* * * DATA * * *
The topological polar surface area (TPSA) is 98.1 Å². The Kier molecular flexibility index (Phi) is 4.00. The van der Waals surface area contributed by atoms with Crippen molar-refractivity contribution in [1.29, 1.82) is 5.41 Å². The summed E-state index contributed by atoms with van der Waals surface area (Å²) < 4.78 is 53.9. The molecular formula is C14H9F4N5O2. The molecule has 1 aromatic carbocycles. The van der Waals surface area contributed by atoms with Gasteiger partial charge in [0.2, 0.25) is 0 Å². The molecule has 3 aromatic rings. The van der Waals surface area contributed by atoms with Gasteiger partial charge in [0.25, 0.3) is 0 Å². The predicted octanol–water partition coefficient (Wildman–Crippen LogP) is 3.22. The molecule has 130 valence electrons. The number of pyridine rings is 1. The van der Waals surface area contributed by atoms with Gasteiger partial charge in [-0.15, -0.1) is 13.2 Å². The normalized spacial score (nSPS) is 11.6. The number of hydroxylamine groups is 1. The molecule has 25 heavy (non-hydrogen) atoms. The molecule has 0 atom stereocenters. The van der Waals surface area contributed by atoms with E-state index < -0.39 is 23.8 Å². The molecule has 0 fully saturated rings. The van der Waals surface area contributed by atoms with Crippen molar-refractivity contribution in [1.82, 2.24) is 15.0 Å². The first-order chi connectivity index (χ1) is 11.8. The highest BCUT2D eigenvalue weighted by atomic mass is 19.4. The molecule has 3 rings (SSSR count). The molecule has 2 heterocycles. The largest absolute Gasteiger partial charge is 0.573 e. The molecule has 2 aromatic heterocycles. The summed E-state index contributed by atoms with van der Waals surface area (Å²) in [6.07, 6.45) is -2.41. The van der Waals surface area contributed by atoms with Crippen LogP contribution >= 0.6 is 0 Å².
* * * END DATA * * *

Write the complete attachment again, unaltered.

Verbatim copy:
The topological polar surface area (TPSA) is 98.1 Å². The Kier molecular flexibility index (Phi) is 4.00. The van der Waals surface area contributed by atoms with Crippen molar-refractivity contribution in [1.29, 1.82) is 5.41 Å². The summed E-state index contributed by atoms with van der Waals surface area (Å²) < 4.78 is 53.9. The molecular formula is C14H9F4N5O2. The molecule has 1 aromatic carbocycles. The van der Waals surface area contributed by atoms with Gasteiger partial charge in [0.2, 0.25) is 0 Å². The molecule has 3 aromatic rings. The van der Waals surface area contributed by atoms with Gasteiger partial charge in [0.25, 0.3) is 0 Å². The predicted octanol–water partition coefficient (Wildman–Crippen LogP) is 3.22. The molecule has 130 valence electrons. The number of pyridine rings is 1. The van der Waals surface area contributed by atoms with Gasteiger partial charge in [-0.15, -0.1) is 13.2 Å². The normalized spacial score (nSPS) is 11.6. The number of hydroxylamine groups is 1. The molecule has 25 heavy (non-hydrogen) atoms. The molecule has 0 atom stereocenters. The van der Waals surface area contributed by atoms with E-state index < -0.39 is 23.8 Å². The molecule has 0 fully saturated rings. The van der Waals surface area contributed by atoms with Crippen molar-refractivity contribution in [1.82, 2.24) is 15.0 Å². The first-order chi connectivity index (χ1) is 11.8. The highest BCUT2D eigenvalue weighted by atomic mass is 19.4. The molecule has 3 rings (SSSR count). The molecule has 2 heterocycles. The largest absolute Gasteiger partial charge is 0.573 e. The molecule has 2 aromatic heterocycles. The summed E-state index contributed by atoms with van der Waals surface area (Å²) in [6.07, 6.45) is -2.41. The van der Waals surface area contributed by atoms with Crippen LogP contribution >= 0.6 is 0 Å².